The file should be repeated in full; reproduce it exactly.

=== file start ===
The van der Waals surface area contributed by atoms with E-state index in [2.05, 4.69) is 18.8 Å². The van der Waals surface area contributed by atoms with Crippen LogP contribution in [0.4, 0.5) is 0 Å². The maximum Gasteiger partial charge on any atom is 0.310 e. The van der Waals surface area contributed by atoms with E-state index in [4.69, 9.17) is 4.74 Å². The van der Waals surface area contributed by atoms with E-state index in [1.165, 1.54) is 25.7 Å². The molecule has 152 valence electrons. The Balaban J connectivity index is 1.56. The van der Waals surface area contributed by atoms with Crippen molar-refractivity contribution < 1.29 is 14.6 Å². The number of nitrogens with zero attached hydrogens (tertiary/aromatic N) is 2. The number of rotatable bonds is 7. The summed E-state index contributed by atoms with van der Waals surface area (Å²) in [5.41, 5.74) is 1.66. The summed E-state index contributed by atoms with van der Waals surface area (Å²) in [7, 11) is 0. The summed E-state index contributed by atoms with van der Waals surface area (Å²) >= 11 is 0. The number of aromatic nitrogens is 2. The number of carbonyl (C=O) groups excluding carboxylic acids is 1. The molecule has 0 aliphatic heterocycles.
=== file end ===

The van der Waals surface area contributed by atoms with E-state index in [2.05, 4.69) is 18.8 Å². The van der Waals surface area contributed by atoms with Crippen LogP contribution in [0.4, 0.5) is 0 Å². The maximum Gasteiger partial charge on any atom is 0.310 e. The van der Waals surface area contributed by atoms with E-state index in [4.69, 9.17) is 4.74 Å². The van der Waals surface area contributed by atoms with E-state index in [1.165, 1.54) is 25.7 Å². The molecule has 152 valence electrons. The Balaban J connectivity index is 1.56. The van der Waals surface area contributed by atoms with Crippen molar-refractivity contribution < 1.29 is 14.6 Å². The number of nitrogens with zero attached hydrogens (tertiary/aromatic N) is 2. The number of rotatable bonds is 7. The summed E-state index contributed by atoms with van der Waals surface area (Å²) in [5.41, 5.74) is 1.66. The summed E-state index contributed by atoms with van der Waals surface area (Å²) in [7, 11) is 0. The summed E-state index contributed by atoms with van der Waals surface area (Å²) >= 11 is 0. The number of aromatic nitrogens is 2. The number of carbonyl (C=O) groups excluding carboxylic acids is 1. The molecule has 0 aliphatic heterocycles.